TThe Impacts of Permafrost Degradation on Peatland Biota and Transport Infrastructure in the Central Northwest Territories, Canada
PhD project title and outline, including interdisciplinary dimension:
The Impacts of Permafrost Degradation on Peatland Biota and Transport Infrastructure in the Central Northwest Territories, Canada
Rationale and Aims: High-latitude regions have experienced rapid warming in recent decades, which has stimulated
dramatic changes in the physical and ecological systems of arctic and boreal regions. Recent evidence suggests that
permafrost has thawed in many areas in response to surface warming, causing significant local damage to transport and
other infrastructure. This project aims to develop novel, integrated methodologies to examine the character, timing and
impacts of permafrost degradation in the Canadian subarctic (central Northwest Territories) over the last few hundred
years, through the combined analysis of fossil remains of plants and other hydrologically sensitive micro-organisms
preserved in sediment cores, and geotechnical, hydro-geological and geophysical analysis of sediments and the
underlying geological substrata. A second stand of the project will assess the vulnerability of regional road networks to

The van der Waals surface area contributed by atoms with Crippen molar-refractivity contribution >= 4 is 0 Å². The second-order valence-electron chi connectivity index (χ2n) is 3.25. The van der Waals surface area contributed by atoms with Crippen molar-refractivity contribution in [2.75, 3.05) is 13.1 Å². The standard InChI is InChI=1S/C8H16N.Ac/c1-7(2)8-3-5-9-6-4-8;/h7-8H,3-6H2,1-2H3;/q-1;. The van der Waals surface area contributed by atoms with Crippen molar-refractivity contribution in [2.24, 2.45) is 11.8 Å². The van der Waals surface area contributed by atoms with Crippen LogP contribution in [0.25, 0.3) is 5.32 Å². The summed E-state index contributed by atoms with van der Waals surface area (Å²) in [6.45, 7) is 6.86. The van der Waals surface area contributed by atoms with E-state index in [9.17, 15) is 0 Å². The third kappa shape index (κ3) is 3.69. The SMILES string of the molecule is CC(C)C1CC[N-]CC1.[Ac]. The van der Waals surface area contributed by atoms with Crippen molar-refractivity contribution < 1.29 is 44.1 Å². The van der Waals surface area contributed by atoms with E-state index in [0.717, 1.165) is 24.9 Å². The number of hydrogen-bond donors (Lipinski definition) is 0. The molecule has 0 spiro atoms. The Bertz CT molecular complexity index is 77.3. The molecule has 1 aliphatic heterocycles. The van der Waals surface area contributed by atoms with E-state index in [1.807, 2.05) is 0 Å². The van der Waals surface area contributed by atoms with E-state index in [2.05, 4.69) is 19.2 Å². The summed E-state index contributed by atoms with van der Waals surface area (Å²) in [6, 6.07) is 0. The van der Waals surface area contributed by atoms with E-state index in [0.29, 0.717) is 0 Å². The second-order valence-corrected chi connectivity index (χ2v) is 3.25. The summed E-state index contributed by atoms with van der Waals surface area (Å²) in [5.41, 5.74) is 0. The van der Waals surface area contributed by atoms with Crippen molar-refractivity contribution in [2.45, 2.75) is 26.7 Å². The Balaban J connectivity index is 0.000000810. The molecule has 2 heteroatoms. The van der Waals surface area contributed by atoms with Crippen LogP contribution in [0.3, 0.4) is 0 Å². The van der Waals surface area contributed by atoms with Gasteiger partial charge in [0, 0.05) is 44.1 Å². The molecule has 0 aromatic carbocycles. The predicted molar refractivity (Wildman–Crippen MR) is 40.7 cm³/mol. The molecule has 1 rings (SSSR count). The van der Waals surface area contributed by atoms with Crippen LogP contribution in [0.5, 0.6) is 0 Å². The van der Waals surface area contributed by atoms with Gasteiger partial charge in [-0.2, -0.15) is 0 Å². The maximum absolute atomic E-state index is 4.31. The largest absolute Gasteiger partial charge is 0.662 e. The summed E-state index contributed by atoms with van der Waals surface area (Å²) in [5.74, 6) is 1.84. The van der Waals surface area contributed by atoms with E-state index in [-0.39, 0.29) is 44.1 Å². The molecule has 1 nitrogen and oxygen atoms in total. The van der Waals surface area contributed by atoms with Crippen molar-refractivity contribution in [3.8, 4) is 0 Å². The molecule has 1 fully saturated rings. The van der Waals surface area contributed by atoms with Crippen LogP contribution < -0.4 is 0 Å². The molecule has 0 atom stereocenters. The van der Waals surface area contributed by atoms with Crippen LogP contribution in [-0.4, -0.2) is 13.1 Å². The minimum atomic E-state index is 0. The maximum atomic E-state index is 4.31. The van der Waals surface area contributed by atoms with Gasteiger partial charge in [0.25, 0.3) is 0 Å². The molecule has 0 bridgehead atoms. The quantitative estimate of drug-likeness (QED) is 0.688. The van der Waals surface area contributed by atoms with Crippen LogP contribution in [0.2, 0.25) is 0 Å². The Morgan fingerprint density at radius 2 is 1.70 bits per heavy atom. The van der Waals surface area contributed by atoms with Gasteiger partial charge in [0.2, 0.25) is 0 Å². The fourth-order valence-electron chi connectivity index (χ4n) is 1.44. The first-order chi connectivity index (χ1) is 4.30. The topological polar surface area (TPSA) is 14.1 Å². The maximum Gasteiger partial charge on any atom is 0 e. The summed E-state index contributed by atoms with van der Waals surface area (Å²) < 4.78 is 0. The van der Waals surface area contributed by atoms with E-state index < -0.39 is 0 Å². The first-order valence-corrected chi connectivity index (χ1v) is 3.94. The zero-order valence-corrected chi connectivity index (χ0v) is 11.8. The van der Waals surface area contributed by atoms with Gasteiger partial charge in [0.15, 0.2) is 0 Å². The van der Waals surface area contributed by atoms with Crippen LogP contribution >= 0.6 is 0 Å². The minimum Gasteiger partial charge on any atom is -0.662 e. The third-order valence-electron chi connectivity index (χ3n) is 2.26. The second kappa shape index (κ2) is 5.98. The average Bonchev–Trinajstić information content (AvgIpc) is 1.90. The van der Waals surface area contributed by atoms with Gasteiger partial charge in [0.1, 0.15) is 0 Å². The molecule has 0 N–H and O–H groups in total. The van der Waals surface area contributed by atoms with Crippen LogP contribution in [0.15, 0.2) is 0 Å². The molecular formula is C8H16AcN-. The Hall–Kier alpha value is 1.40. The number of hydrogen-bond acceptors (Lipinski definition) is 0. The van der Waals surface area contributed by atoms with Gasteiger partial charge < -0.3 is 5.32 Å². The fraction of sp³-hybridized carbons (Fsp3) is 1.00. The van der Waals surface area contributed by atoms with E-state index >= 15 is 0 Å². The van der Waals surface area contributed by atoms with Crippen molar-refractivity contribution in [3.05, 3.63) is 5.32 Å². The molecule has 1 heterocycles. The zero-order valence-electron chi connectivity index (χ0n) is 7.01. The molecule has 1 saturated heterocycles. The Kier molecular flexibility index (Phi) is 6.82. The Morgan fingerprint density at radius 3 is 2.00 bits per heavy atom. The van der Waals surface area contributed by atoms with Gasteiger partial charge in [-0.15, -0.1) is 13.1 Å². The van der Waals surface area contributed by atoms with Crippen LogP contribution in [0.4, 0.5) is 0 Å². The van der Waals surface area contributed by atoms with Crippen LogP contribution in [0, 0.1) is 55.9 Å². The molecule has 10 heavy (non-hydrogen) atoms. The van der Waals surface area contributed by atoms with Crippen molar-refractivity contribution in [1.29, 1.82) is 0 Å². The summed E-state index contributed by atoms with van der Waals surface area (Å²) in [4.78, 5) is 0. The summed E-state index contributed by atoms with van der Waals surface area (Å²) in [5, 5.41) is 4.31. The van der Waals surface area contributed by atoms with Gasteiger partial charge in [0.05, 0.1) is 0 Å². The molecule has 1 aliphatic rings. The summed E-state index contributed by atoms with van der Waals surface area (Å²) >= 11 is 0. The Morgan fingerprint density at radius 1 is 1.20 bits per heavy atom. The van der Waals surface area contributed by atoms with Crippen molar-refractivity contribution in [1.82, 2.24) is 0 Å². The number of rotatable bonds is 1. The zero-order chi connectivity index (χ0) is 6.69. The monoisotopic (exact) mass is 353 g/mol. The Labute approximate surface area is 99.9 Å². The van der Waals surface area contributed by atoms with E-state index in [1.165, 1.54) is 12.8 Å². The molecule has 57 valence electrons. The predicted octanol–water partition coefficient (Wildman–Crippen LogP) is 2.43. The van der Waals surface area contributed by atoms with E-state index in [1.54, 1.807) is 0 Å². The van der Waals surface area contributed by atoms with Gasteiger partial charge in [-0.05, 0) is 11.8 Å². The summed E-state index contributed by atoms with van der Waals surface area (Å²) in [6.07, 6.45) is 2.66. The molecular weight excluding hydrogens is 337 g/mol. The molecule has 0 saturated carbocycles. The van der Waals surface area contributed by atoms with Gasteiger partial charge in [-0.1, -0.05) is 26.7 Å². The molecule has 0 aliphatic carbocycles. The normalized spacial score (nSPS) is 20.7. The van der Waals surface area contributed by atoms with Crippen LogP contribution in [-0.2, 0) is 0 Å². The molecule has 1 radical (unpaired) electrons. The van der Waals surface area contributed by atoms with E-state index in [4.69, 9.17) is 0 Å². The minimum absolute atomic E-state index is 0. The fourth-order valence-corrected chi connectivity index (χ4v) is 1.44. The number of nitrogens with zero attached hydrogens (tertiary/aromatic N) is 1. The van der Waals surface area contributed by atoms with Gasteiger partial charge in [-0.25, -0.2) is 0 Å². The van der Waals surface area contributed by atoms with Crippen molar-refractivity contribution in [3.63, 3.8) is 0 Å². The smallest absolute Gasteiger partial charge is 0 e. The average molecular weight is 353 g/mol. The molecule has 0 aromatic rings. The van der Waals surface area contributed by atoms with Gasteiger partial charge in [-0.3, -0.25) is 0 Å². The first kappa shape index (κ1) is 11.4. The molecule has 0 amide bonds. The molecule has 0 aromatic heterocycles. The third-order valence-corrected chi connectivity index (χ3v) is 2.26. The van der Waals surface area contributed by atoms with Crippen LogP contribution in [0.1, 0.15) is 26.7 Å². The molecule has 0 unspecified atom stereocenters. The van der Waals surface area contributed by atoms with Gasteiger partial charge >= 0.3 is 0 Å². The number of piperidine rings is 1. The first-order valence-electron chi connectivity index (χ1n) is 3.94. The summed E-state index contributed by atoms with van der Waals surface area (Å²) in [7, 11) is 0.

future permafrost collapse via GIS.
Methods: The project will focus on dated sediments cores from the Great Slave region of the central Northwest
Territories, including sites that lie within the zone of continuous permafrost, sites in the zone of discontinuous
permafrost and controls. The sampling set will further include sites located along a major regional highway that has been
impacted by permafrost collapse in the last 15-20 yrs. Biological proxy analysis will consider evidence for successional
changes that attest to permafrost collapse (e.g., changes in Sphagnum community structure), whilst geophysical
approaches will explore the changing hydrology and surface elevational changes to the peatlands associated with icecollapse.
State-of-the-art age-modelling and radiometric dating techniques will be applied to the cores.
Interdisciplinarity: the project will be strongly interdisciplinary in focus, integrating techniques from palaeoecology, soil
ecology, geophysics as well as GIS/geomatics, and will be carried out in close liaison with the Canadian Geological Survey
and other regional stakeholders.